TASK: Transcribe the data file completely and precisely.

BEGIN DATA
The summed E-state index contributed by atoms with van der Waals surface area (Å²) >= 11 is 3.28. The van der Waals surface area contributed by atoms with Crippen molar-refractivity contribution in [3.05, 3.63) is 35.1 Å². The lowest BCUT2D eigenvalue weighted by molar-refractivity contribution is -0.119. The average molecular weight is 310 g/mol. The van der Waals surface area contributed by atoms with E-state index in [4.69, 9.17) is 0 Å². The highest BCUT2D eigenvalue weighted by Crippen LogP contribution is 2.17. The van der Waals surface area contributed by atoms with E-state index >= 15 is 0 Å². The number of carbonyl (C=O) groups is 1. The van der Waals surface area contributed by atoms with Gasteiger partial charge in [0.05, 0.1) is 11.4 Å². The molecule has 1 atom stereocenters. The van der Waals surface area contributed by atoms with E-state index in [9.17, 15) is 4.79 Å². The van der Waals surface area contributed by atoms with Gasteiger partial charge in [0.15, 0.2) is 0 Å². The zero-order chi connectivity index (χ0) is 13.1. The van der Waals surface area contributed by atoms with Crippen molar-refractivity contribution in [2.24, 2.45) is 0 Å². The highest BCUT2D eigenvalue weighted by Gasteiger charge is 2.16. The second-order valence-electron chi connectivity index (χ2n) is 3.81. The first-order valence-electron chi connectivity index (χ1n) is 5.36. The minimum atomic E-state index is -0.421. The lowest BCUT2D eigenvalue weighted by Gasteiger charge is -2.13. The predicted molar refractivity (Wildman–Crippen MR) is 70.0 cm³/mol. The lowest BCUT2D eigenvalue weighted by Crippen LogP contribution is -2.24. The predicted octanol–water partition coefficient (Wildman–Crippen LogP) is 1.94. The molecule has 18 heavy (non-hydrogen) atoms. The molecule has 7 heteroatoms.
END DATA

The summed E-state index contributed by atoms with van der Waals surface area (Å²) >= 11 is 3.28. The van der Waals surface area contributed by atoms with Crippen molar-refractivity contribution in [3.05, 3.63) is 35.1 Å². The lowest BCUT2D eigenvalue weighted by molar-refractivity contribution is -0.119. The average molecular weight is 310 g/mol. The van der Waals surface area contributed by atoms with E-state index in [4.69, 9.17) is 0 Å². The highest BCUT2D eigenvalue weighted by Crippen LogP contribution is 2.17. The van der Waals surface area contributed by atoms with E-state index >= 15 is 0 Å². The number of carbonyl (C=O) groups is 1. The van der Waals surface area contributed by atoms with Gasteiger partial charge in [0.05, 0.1) is 11.4 Å². The molecule has 1 atom stereocenters. The van der Waals surface area contributed by atoms with E-state index in [9.17, 15) is 4.79 Å². The van der Waals surface area contributed by atoms with Gasteiger partial charge in [0.15, 0.2) is 0 Å². The zero-order chi connectivity index (χ0) is 13.1. The van der Waals surface area contributed by atoms with Crippen molar-refractivity contribution in [2.24, 2.45) is 0 Å². The highest BCUT2D eigenvalue weighted by Gasteiger charge is 2.16. The second-order valence-electron chi connectivity index (χ2n) is 3.81. The first-order valence-electron chi connectivity index (χ1n) is 5.36. The minimum atomic E-state index is -0.421. The lowest BCUT2D eigenvalue weighted by Gasteiger charge is -2.13. The predicted molar refractivity (Wildman–Crippen MR) is 70.0 cm³/mol. The lowest BCUT2D eigenvalue weighted by Crippen LogP contribution is -2.24. The predicted octanol–water partition coefficient (Wildman–Crippen LogP) is 1.94. The molecule has 18 heavy (non-hydrogen) atoms. The molecule has 7 heteroatoms.